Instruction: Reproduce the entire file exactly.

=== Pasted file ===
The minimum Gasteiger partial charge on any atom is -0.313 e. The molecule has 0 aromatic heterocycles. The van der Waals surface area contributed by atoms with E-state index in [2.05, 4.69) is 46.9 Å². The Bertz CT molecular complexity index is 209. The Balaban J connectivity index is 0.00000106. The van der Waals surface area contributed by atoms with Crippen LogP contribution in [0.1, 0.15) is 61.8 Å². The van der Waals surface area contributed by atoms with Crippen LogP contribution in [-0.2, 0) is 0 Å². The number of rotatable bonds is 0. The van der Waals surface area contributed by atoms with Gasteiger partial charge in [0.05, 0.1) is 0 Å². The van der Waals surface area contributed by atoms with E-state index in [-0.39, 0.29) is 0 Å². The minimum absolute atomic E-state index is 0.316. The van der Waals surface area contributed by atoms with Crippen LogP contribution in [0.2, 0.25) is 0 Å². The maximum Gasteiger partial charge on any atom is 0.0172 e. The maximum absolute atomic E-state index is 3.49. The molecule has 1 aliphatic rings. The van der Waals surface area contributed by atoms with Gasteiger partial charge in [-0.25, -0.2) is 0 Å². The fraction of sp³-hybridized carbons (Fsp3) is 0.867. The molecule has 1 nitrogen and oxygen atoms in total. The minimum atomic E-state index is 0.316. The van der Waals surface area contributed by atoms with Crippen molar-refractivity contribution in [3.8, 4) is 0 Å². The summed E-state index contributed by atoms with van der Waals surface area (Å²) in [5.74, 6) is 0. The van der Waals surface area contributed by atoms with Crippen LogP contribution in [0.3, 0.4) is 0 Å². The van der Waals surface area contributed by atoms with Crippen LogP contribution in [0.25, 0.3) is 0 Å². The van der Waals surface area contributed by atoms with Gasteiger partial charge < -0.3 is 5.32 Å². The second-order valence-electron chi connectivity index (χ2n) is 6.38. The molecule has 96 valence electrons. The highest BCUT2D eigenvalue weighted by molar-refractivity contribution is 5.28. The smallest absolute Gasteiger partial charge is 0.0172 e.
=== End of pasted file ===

The minimum Gasteiger partial charge on any atom is -0.313 e. The molecule has 0 aromatic heterocycles. The van der Waals surface area contributed by atoms with E-state index in [2.05, 4.69) is 46.9 Å². The Bertz CT molecular complexity index is 209. The Balaban J connectivity index is 0.00000106. The van der Waals surface area contributed by atoms with Crippen LogP contribution in [0.1, 0.15) is 61.8 Å². The van der Waals surface area contributed by atoms with Crippen LogP contribution in [-0.2, 0) is 0 Å². The number of rotatable bonds is 0. The van der Waals surface area contributed by atoms with Gasteiger partial charge in [0.05, 0.1) is 0 Å². The van der Waals surface area contributed by atoms with E-state index in [-0.39, 0.29) is 0 Å². The minimum absolute atomic E-state index is 0.316. The van der Waals surface area contributed by atoms with Crippen LogP contribution in [0.2, 0.25) is 0 Å². The maximum Gasteiger partial charge on any atom is 0.0172 e. The maximum absolute atomic E-state index is 3.49. The molecule has 1 aliphatic rings. The van der Waals surface area contributed by atoms with Gasteiger partial charge in [-0.25, -0.2) is 0 Å². The fraction of sp³-hybridized carbons (Fsp3) is 0.867. The molecule has 1 nitrogen and oxygen atoms in total. The minimum atomic E-state index is 0.316. The van der Waals surface area contributed by atoms with Crippen molar-refractivity contribution in [3.8, 4) is 0 Å². The summed E-state index contributed by atoms with van der Waals surface area (Å²) in [5.74, 6) is 0. The van der Waals surface area contributed by atoms with Crippen LogP contribution in [0.3, 0.4) is 0 Å². The van der Waals surface area contributed by atoms with Crippen LogP contribution in [0.25, 0.3) is 0 Å². The van der Waals surface area contributed by atoms with Gasteiger partial charge < -0.3 is 5.32 Å². The second-order valence-electron chi connectivity index (χ2n) is 6.38. The molecule has 96 valence electrons. The highest BCUT2D eigenvalue weighted by molar-refractivity contribution is 5.28. The smallest absolute Gasteiger partial charge is 0.0172 e.